I am trying to learn the binary number system but I keep coming up against a barrier to my comprehension. To people who are in the know this will no doubt seem an extremely elementary error so please be kind :). The problem concerns the eighth count. I’m going to explain my reasoning up to that point alongside the counting record in the hope that my error can be pinpointed. Apologies for being long-winded. Here goes…

  1. First count to 1 (from 0)
  2. We want to continue but have run out of digits. Therefore mark the first count with a digit on the left and begin counting from 0 again. Thus: 10 (This shows that the count is accumulative and not simply a repeat of (1) and is analogous to starting the tens column in decimal place value.)
  3. Simply count forward in the right column, "carrying" the 1 from the previous count to indicate place value. Thus: 11.
  4. Repeat the procedure at (2), getting the original 1 to budge up and put a zero to the left to show place value. Thus: 100.
  5. Count forward, thus: 101.
  6. Repeat as per (2) and (4). We now have two left columns with 1s as their value and a fresh 0 in the right column, thus 110.
  7. Simply count forward in the right column as per (1), (3), (5), thus: 111.

Right, the next stage [(8)] is what baffles me. I know that the next number is 1001 but I don’t understand why. Surely if we are following the pattern I have outlined above (and, assuming this is correct) the next number should be 1101, i.e we start a new column as we did when faced with 1 on the right side at (2), (4) and (6). Instead it seems to be that when we max out on 1s (i.e. 111) we have to reset several columns at once. Why am I wrong? I know it will most likely have to do with 2 being the exponent for binary numbers but I can’t make the connection and all web explanations are overly complex. Any help gratefully received.

  • 1
    $\begingroup$ There are the mathematical concepts that are numbers and ways of writing them as figures. Current preferred notation (invented by Indians, then popularized by Arabs) is positional with marked zeros. Each digit has a weight depending on its position... You can find that each natural number has one single representation using that notation (of course, other notations exist). And, btw, next number is 1000, not 1001. $\endgroup$ – TEMLIB Dec 19 '16 at 21:43
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    $\begingroup$ So the number after 11 is 100 - correct. But the number after 111 is 1001 - not correct. $\endgroup$ – paparazzo Jan 18 '17 at 23:07

I don't really understand the algorithm you're trying to use to count. It seems rather complicated and, instead of trying to correct it, I'm just going to start from scratch.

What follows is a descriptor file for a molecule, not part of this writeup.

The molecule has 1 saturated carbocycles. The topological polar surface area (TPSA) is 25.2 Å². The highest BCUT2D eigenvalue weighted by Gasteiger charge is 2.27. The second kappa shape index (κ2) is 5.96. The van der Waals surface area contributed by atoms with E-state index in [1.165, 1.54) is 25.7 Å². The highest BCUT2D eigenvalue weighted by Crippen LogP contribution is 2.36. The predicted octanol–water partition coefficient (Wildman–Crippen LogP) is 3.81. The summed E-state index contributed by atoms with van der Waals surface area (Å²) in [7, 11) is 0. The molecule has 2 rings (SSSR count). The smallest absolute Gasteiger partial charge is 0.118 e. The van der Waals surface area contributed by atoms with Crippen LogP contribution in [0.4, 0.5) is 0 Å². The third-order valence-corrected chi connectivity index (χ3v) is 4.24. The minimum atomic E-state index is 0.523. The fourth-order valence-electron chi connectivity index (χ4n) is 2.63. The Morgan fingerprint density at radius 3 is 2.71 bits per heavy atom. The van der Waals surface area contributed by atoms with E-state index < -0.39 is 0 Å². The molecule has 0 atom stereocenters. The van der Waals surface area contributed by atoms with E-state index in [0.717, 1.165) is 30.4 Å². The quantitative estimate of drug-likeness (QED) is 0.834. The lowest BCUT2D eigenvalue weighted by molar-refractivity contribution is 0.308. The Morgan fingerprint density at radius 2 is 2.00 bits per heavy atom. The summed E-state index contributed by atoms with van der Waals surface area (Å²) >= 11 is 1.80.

Really, everything is just like decimal, only there are fewer choices for each digit. Just like decimal, leading zeroes don't alter the value of the number (0123 is the same number as 123 and 0000123) so we can always add leading zeroes if that helps us.

To add 1 in decimal, we just increase the last digit by 1, if it's not already the biggest possible value. If it is the biggest possible value, we replace it with 0 and "carry 1" to the second-to-last digit. What does that mean? Well, it just means that we increase that digit if we can and, if we can't, we reset it to 0 and carry the 1 to the previous digit. Eventually, if we started with something like 999, we'll have to say that 999 is the same thing as 0999 when we need to the 1 past the left-most 9

So, to add 1 in binary, we increase the last digit by 1, if it's not already the biggest possible value, which is 1. If the last digit is 1, we reset it to zero and "carry the 1", which we do just like we did before.

This means that it goes as follows:

  • 0
  • 1 (Increase the last digit)
  • 10 (We can't increase the last digit, so we reset it to zero and carry the 1. We've run out of digits, so we put a new zero on the left. Then, to carry the 1, we add 1 to that new digit.)
  • 11 (Increase the last digit)
  • 100 (Reset the last digit to zero, carry the 1. Reset the second-to-last digit to zero, carry the 1. No digits remain, so put a new zero on the left and carry the 1 to it.)

Perhaps it was overly complicated to say that we put a zero on the left-end of the number and then increase it; I could have just said that we put a one on the left end and we're done. I used the slightly longer formulation because you can keep using that when you start adding numbers bigger than one.


Let's slow down. It seems like you're trying to do addition with binary? Let's understand how numbers are represented normally with base 10.

For instance, let's deconstruct a number like 812. 812 = 8(10^2) + 1(10^1) + 2(10^0)

Notice a pattern here?

Let's deconstruct a number like 7 in binary. 7 is written as 111. 7 = 1(2^2) + 1(2^1) + 1(2^0)

Just for emphasis, 6 is 110 or 1(2^2) + 1(2^1) + 0(2^0).

Now back to your example. If we wanted to add two numbers, say 7 and 6, we do the same as if it was base 10.

111 110 -equal sign- 1101 Remember, binary cannot have a digit whose value is greater than 1, so we have to carry the 1.


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